The Good Word for June 28th

note-4For the complete Sunday readings click here.

Have you ever been asked, “If there was one thing you could change about yourself what would it be?” Every now and again, I get thinking about this question. The funny thing about it is that 90% of the time the thing I would change is totally changeable if I was willing to do the work. It’s like if I just made a plan and then followed through on those action items, I wouldn’t procrastinate writing this blog each week (but I digress).

In the gospel this weekend we hear about two people that want to make a change in their life. However, they are powerless to fix their own problem. Jarius’ beloved daughter is sick and is near death. The woman with the hemorrhage has seen many doctors, and yet continues to be plagued by bleeding.

In their desperation they make a plan to turn to Jesus for his healing. They follow through on this plan; Jarius by confronting and begging Jesus, and the woman by secretly touching the hem of his cloak. In both cases Jesus says the same thing, it is the faith of those seeking to be healed that will save them. Jesus heals both Jarius’ daughter and the woman because they put their total trust in him.

When was the last time you really prayed for something and trusted God with it? If you are anything like me, it can be easy to think that God has bigger fish to fry than my stress or my struggle. But the reality is that God wants to be fully present in you life. God wants your complete trust and faith in him and his healing power. God wants to save you. The Greek words used to describe the “healing” that Jarius’ daughter and the woman received is the same word early Christians use to describe being saved from death and resurrected with Jesus to life eternal!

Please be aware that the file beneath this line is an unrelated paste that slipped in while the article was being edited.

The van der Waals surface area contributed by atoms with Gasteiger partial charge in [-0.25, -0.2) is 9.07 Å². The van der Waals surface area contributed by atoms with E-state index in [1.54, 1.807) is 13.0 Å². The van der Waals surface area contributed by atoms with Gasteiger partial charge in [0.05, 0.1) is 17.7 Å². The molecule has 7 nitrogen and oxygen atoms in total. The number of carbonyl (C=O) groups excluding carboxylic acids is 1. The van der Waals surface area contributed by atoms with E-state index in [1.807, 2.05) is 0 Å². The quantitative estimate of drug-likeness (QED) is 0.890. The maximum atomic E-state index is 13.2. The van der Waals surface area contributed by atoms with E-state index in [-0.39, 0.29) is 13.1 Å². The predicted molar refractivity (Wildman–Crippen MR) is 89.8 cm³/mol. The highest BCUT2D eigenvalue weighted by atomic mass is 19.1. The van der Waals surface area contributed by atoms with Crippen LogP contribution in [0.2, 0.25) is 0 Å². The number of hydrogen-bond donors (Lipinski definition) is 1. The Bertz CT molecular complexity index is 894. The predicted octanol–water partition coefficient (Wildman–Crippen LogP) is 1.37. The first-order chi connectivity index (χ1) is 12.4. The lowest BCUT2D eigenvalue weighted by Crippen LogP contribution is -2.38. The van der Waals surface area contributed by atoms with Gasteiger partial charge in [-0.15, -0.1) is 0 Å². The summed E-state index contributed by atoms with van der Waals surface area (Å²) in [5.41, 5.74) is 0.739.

Whatever your cares and stresses are this week, even if they seem small and insignificant in the big picture, offer them up to Jesus. Give Jesus your worries. Trust that our God wants to heal you and give you a new life in him.

Live It:
Take a post-it note and write your stress, illness, or struggle on it. Then leave that post it not somewhere for Jesus to find. Say this quick prayer, “Jesus I trust you to heal me. I give you _________. Help me.”

Feel free to bring your post-it note to HNOJ and leave it somewhere here! If we find it, we will pray for you.

The Good Word for June 21st

For the complete Sunday readings click here. tumblr_static_summer_storm_no2